|Ctenophora - comb jellies|
|This phylum's 'place'
relative to other phyla:
|Classes within this taxon:
are gelataneous marine animals, typically planktonic.
100-150 species but diversity is likely significant higher (Why?)
Why might radial symmetry work
well for a planktonic organism?
What do these traits suggest about a close evolutionary relationship to the cnidarians?
Class of ctenophores
parasitic form living in the body of the pelagic
the species Beroe,
roughly thimble shaped and opens up like a sack to engulf
The phylogenetic relationship of ctenophores to other phyla
Not well preserved as fossils (why?), Recently, two species have been found from the Late Devonian, and are quite similar to living ctenophores. Other ctenophore-like forms have been found in the Cambrian-age Burgess Shale and Chengjiang Formation.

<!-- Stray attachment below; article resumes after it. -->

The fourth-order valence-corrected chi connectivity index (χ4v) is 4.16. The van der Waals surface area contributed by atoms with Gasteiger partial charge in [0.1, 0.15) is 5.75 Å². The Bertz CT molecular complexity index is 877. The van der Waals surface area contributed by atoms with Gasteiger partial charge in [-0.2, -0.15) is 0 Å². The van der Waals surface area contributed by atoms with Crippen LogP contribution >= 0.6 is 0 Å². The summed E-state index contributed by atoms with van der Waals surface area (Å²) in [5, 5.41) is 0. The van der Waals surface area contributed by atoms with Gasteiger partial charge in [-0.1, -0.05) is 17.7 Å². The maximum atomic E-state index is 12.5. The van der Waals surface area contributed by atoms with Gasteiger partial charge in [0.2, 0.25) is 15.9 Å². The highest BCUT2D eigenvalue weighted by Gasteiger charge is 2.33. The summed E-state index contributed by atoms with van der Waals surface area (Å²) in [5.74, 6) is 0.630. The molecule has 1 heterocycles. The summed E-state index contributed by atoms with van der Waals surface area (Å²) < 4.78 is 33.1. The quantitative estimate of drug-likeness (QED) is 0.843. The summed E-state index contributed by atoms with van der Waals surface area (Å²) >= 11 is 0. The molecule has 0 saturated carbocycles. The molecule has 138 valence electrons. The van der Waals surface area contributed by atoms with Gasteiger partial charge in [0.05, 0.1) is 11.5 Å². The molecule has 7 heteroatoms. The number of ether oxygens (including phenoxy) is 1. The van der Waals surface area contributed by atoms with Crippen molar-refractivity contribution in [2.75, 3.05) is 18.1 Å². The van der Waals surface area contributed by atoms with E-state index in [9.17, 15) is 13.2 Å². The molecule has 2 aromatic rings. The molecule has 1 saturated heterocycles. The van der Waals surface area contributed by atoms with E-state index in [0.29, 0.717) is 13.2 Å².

Despite similarities to cnidarians, ctenophores appear more closely related to the bilaterian animals:
However, some molecular data has contradicted this view. Perhaps (also suggested by gross morphological similarities):
molecular data suggest that ctenophores may be the first
to split off from the lineage that gave rise to all other
animals, including sponges! Development
of the nervous
system seems to be radically different, supporting this
Ideas to consider from the ctenophores: